More inclined to her given name these days, at least beyond the dugout, Sherrill's unique nickname was bestowed on her by her grandfather, a veteran. Best she knows, he picked it because of the alliteration and because it was military slang, squid being another word for a member of the United States Navy. He had a similar one for her older brother, Shelby, whose lead she followed when it came to sports. Two years older, he played baseball (still plays, in fact, at Southwestern Christian University in Oklahoma), so she played baseball.

It wasn't until middle school neared that she made the move so many before her made, encouraged at least in part by her dad.

"Honestly, I think the boys started showing interest and that's when he got mad," Sherrill said in perhaps only partial jest. "He said it was time to move to softball."

Courtesy FSU

Sydney Sherrill was the Gatorade player of the year in Oklahoma as a senior.

In theory, at least, both sports are open to either gender. There is a men's national team in fastpitch softball, a program that has produced its own line of college coaches like Oregon's Mike White and Missouri's Ehren Earleywine. There is a women's national team in baseball; recent NCAA softball All-American Megan Baltzell is among those listed on its developmental roster.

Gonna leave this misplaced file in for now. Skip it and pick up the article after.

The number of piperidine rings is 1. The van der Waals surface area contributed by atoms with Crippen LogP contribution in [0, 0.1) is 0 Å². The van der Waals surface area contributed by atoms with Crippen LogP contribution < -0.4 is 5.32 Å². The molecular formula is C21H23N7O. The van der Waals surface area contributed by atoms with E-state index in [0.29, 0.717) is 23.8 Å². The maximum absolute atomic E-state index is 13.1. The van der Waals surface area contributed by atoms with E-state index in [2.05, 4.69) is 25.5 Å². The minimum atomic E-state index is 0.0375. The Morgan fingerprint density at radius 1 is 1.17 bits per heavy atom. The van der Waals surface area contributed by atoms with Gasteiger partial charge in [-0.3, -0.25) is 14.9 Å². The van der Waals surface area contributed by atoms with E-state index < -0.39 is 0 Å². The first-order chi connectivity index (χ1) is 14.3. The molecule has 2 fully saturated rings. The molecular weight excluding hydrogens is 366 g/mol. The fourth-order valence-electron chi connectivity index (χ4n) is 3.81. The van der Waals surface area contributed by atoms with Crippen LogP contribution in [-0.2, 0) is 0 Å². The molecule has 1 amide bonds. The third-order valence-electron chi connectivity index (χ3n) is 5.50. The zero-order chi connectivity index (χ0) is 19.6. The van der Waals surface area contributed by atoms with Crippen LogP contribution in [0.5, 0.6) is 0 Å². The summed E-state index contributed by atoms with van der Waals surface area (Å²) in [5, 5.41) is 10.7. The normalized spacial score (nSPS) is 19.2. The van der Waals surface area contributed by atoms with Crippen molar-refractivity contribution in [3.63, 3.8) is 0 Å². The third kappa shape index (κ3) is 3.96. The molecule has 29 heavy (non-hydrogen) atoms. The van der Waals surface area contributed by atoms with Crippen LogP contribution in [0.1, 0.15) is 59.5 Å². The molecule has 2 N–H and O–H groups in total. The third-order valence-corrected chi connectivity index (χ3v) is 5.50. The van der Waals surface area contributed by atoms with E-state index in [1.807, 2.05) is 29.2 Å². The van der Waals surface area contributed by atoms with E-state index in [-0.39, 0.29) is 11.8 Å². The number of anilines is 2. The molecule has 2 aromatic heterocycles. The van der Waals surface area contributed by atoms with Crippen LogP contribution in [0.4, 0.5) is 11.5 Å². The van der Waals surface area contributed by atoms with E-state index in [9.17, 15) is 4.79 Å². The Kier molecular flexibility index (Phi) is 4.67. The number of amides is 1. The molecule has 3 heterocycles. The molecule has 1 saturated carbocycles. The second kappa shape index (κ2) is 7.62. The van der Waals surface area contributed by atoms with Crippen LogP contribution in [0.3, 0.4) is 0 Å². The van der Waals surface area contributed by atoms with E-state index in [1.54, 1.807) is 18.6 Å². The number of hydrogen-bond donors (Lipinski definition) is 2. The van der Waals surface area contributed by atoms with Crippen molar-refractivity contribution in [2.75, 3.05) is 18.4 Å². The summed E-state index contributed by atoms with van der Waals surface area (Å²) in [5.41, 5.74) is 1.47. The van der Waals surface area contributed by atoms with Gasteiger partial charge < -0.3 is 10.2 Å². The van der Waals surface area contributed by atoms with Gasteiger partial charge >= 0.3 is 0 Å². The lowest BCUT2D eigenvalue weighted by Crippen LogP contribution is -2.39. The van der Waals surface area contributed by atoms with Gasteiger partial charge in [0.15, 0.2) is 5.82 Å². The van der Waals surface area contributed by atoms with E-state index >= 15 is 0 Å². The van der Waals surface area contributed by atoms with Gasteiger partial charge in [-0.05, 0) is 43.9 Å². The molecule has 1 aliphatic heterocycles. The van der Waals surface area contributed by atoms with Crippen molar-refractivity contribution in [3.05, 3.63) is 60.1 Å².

But even putting aside the intercession of a protective parent or a team telling a girl she can't play -- as Warren said an AAU outfit once told her -- or the snide comments and endless questions Kamekona heard playing into her high school days, many leave baseball for softball for the pragmatic reason that it offers thousands of young women college scholarships.

That doesn't always guarantee a smooth transition.

"It was super hard," Sherrill said of the shift. "I'd been growing up with basically boys my whole life. I felt really different around girls and just how they were. But I got on a really awesome team ... and they really became my family. It became natural, but it was kind of weird at first."

That it worked out well is difficult to argue. A summer spent playing for her country, competing with and against the best her peer group has to offer and learning from mentors like former Olympians Laura Berg and Natasha Watley, will soon be followed by piling in the car with her parents and driving to Tallahassee, much nearer the beach she craves than is Oklahoma.

"Just knowing I'm about to go to college makes me happy to start a new chapter of my life at Florida State," Sherrill said. "I'm a little nervous for the academic part, but other than that, I'm just excited."

Still, there is just the slightest voice in the back of her head, voicing not so much a lament as curiosity. Softball is her passion now, and softball is the means to unlocking all sorts of doors -- to travel, to study veterinary medicine, to compete at a sport's highest level. But for someone who loves nothing more than watching Bryce Harper swing a bat or play the outfield, there is a part of her that still misses that other game from time to time.

"I kind of do," Sherrill said. "In my family, baseball is huge. We obviously love softball, but we watch a lot of baseball, which is kind of cool. I think it would be cool if girls played baseball."